Gates and Clinton Write Letters in Support of International Affairs Budget

April 22, 2010 By Jordan Smith

Demonstrating the important role the International Affairs Budget plays in our national security, Secretary Gates and Secretary Clinton both wrote Senate Budget Committee Chairman Kent Conrad (D-ND) this week expressing their support for the President’s full $58.5 billion request. “I strongly believe a robust civilian foreign affairs capability, coupled with a strong defense capability, is essential to preserving U.S. national security interests around the world,” the Secretary of Defense wrote in his letter. This year is a particularly challenging budget year, Gates acknowledges, with the economy struggling and many competing priorities vying for resources. But full funding of the International Affairs Budget “is necessary for our national security and for ensuring our continued leadership in the world.” It is rare for a Secretary of Defense to argue for more funding for another department, but Secretary Gates has long been a supporter of more funding for development and diplomacy, alongside a strong defense.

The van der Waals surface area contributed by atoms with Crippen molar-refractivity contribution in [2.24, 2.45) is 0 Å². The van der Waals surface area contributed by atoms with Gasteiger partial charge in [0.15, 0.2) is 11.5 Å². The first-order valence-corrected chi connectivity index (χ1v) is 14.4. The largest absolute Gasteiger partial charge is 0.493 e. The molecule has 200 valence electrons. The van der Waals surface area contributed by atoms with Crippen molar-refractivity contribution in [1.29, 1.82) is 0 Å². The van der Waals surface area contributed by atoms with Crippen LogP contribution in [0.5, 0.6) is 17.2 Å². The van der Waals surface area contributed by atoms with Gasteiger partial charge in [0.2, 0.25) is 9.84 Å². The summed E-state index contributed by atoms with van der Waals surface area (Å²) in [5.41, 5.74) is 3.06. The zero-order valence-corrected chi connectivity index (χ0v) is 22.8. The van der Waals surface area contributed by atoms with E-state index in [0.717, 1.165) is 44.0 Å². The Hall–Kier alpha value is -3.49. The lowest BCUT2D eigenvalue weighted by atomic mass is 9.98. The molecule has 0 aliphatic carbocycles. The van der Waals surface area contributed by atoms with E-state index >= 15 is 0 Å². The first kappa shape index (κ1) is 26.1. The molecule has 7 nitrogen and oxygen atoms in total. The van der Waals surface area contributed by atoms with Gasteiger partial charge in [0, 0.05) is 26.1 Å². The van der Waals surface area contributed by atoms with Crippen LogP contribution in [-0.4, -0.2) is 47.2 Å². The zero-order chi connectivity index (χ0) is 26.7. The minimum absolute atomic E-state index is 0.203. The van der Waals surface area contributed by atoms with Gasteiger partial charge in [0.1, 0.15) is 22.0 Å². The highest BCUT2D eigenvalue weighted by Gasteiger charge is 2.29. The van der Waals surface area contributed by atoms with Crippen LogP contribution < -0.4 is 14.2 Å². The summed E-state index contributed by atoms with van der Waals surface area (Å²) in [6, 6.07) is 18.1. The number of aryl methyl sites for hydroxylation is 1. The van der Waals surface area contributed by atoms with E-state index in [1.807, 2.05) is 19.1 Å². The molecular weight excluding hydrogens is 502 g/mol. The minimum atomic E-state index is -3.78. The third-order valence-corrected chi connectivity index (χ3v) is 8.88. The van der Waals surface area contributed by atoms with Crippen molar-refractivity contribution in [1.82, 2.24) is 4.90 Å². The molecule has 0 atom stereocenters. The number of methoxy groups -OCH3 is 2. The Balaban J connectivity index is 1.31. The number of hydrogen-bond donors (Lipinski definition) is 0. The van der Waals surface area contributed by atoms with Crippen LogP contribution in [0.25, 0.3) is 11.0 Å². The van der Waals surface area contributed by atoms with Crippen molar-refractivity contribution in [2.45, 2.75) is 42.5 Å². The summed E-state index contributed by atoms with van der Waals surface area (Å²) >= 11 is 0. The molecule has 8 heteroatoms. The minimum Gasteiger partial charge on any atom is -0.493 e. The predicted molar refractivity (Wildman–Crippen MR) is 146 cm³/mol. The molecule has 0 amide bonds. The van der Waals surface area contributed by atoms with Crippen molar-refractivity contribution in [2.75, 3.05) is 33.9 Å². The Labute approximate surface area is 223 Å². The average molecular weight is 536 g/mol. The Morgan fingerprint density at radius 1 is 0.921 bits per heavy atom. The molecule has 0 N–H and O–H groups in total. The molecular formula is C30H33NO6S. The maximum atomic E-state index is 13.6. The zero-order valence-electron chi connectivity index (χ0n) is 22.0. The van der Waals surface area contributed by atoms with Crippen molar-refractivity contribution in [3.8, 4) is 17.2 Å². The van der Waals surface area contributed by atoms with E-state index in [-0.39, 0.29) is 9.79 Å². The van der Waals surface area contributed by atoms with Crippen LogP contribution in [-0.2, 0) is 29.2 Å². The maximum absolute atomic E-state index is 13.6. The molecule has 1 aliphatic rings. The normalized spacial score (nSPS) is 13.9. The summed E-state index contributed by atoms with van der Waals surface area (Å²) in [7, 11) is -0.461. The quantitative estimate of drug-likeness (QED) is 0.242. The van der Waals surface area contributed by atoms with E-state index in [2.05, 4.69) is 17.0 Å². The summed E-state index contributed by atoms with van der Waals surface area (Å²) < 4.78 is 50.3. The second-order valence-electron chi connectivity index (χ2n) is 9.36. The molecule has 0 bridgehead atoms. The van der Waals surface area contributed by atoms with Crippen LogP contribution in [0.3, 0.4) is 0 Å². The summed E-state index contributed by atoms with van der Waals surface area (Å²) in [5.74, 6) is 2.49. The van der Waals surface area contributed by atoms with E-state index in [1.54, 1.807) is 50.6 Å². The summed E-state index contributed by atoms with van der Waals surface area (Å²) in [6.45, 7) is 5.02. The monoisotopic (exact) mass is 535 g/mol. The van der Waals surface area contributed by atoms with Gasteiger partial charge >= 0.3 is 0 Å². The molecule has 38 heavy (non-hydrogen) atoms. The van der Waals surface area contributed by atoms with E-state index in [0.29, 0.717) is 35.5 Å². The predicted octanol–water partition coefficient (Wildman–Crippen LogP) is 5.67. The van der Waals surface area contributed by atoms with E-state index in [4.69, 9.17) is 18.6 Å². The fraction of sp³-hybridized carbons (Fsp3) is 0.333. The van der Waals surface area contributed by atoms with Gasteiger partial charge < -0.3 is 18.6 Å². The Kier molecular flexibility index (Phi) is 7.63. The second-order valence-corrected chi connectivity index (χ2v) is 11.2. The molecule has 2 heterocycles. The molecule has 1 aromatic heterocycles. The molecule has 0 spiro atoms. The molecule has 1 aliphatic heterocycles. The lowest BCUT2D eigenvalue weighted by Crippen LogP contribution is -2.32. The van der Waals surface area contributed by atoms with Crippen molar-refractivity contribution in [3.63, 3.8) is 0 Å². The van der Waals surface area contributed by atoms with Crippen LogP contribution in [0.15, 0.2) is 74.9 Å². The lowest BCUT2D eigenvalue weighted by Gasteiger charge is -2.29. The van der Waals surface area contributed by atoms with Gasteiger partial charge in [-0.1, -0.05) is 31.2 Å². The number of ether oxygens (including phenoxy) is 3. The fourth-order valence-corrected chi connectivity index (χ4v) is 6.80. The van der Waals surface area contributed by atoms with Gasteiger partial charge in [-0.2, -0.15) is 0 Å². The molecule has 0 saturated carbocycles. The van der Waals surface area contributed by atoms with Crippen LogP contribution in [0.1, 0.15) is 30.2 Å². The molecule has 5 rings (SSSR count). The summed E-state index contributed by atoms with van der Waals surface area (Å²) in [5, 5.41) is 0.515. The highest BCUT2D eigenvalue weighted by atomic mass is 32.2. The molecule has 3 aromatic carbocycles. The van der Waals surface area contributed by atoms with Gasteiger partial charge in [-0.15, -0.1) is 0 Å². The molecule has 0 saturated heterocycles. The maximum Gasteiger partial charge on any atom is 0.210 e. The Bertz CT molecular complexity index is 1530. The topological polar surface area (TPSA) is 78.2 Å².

Secretary Clinton made a point to empathize with the Chairman Conrad’s difficult decisions in a troubled time–“I appreciate the difficult budget environment that confronts the Congress, but I strongly believe this budget request is critical to advancing U.S. national security and our interests around the world.” Secretary Clinton’s letter notes out that most of the funding in the President’s request would go to the “Frontline states” of Iraq, Afghanistan and Pakistan. Excluding the monies for these three countries, the President’s International Affairs Budget requests only a $1.3 billion increase, or 2.7 %, over 2010 levels. Those funds encompass all of America’s investments in combating global poverty, food insecurity, climate change and disease, crises that threaten global stability and pose serious threats to American interests.

Yesterday, Chairman Conrad declined to take the Secretaries’ advice, as well as that of nearly 150 Members of Congress and other national security leaders, and cut the President International Affairs Budget request by $4 billion.